A young queer Christians response to the situation in Llandaff

A guest piece from a sixth form student who was intrigued by the situation in Llandaff, views entirely her own.

 Sat in the common room of my Sixth Form College, I picked up a copy of The Guardian, in a search for some interesting news stories to reflect on and, debate. I found that far from being drawn to issues relating to the triggering of article 50, or the Trump presidency, what grabbed my attention above all else was a decision made by the bishops of the Church in Wales. I am referring to the article entitled ‘Dean denied post of bishop accuses Church in Wales of homophobia.’ As a queer member of the Christian community, I take significant personal interest in the issues surrounding identity within the Church and have recently I have been proud to note signs of changing perceptions towards sexuality and gender across the churches of the Anglican Communion.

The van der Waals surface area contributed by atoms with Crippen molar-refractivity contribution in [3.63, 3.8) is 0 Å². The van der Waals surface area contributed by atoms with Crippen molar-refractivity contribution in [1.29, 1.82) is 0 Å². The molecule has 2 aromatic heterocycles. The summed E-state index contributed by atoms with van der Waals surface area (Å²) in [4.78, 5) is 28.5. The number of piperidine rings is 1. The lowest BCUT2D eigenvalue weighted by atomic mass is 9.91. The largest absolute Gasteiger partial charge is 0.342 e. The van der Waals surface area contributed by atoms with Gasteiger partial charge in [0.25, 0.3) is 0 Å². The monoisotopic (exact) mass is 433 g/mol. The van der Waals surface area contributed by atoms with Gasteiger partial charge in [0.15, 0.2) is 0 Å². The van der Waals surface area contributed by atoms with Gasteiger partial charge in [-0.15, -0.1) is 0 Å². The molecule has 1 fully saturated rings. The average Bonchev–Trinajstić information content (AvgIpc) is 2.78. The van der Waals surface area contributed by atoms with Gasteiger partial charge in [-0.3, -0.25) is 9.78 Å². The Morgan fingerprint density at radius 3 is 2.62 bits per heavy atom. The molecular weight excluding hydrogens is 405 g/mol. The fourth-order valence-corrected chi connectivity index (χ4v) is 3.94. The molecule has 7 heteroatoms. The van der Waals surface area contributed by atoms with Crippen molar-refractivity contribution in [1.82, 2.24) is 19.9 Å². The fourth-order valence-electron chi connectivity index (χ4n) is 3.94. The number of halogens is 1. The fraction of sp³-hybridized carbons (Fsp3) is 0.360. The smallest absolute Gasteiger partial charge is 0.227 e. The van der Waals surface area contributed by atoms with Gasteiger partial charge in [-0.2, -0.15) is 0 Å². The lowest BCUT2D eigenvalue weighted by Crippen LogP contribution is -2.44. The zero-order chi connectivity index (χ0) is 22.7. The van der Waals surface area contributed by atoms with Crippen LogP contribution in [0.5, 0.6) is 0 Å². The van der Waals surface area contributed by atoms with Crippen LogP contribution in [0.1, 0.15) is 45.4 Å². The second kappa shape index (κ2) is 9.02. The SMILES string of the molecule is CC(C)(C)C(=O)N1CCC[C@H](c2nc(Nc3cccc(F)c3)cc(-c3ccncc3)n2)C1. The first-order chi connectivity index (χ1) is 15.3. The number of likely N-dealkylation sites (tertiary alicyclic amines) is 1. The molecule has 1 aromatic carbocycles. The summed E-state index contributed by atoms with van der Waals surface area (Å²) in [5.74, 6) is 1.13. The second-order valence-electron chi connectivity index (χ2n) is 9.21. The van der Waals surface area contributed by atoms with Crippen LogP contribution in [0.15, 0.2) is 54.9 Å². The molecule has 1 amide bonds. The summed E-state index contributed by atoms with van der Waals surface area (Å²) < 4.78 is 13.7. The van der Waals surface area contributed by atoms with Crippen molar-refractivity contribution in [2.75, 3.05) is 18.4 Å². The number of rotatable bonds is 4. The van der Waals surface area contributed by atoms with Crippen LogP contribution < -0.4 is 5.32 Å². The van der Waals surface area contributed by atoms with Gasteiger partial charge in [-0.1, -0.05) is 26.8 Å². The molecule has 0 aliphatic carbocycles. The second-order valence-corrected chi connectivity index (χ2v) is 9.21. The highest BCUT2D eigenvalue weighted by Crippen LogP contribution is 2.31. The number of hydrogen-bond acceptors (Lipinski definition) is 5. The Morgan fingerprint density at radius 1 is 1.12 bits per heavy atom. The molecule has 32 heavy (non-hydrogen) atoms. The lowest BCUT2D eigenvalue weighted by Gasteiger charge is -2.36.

Growth of acceptance and understanding is something I believe the Church should prioritise. My sense of pride in being able to identify with a liberal and welcoming Church was knocked back as I read about the refusal to appoint the Very Rev’d Dr. Jeffrey John as Bishop of Llandaff. In a spirit of open inquiry and equity I did not allow myself to become outraged over one article in one newspaper, and resolved to investigate further to see if there were any important facts that I was missing. I did so through the lens of ‘secular publications’ (the Guardian and BBC) as well religious web sites (Thinking Anglican and Christian Today). I also read Dr. John’s Open Letter. The more I read the more resigned I became, losing hope that it was all a misunderstanding, and that the Church could not be accused of blatant homophobia.